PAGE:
Please don't ever give anyone advice on wiring ever again, it is clear you don't understand the basics of electricity. While unlikely in this case, this sort of ignorance results in houses getting burned down and people dying on a regular basis.

      • Re: (Score:3, Insightful)

        by Dare nMc ( 468959 )

        He is not going to get down to 1 ohm with telephone wire, 24 gauge (typical phone) wire has a resistance of .03 ohm/foot so as long as these rooms are at least 50 feet of wiring away, it would be 1.5 ohms to the first speaker + 1.5 ohms back. so even if all 6 of his proposed max were at this distance (4 wires, 2 for each loop) it would still be 8/3+3 thus roughly 5.5 ohms to the amplifier. Amplifier efficiency will suck, but I doubt you could come up with a very damaging configuration using phone wire and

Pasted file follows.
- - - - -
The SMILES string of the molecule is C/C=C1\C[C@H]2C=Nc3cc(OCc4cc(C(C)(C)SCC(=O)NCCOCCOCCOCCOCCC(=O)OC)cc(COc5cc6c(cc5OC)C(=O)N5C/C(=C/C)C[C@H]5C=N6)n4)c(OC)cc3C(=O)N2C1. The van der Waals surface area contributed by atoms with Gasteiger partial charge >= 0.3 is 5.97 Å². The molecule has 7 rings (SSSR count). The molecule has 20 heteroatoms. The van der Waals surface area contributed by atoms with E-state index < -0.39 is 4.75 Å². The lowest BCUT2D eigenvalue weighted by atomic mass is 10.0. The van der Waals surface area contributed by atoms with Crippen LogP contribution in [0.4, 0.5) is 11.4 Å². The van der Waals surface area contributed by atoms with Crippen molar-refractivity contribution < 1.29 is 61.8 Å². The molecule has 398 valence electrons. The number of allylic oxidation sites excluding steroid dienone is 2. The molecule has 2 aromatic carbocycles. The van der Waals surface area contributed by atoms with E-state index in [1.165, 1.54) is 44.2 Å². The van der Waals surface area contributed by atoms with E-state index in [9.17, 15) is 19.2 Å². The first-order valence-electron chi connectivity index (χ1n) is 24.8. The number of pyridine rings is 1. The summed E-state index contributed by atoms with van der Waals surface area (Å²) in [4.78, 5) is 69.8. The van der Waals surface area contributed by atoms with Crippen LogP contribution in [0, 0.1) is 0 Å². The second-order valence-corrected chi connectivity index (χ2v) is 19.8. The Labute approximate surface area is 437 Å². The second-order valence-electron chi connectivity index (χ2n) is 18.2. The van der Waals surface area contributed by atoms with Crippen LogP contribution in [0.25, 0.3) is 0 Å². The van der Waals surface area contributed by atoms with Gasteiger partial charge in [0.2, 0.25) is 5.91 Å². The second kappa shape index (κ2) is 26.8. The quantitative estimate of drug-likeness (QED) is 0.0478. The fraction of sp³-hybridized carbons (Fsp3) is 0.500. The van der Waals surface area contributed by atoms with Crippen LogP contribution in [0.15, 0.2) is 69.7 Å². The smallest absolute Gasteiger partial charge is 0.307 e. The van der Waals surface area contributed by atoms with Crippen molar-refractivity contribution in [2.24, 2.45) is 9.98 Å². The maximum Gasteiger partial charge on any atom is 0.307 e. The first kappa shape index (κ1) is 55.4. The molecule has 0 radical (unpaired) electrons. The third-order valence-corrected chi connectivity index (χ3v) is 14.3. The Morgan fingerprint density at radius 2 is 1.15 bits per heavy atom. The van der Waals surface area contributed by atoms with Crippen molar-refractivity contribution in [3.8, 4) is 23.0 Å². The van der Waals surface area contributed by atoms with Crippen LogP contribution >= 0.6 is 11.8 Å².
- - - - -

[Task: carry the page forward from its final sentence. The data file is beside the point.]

• He won't blow his amp with phone wire... over the distances he's talking they probably won't deliver more than an amp or two before melting/burning. He might lose his amp to a fire, but I highly doubt he'd cook his output stage regardless of the speaker load. :)

      • The result is going to be a bunch of speakers wired in parallel, reducing the load across the amp down to less than an ohm, just go ahead and short your amp output now and save yourself the time of getting it all hooked up before you burn it up.

        As I posted in another part of this discussion - use these $35 impedance matching volume controls [smarthome.com] to handle the problem of running a bunch of speakers in parallel from one source. They will s support up to 16 or 32 pairs of speakers depending on if the amp does 8 or 4 ohms.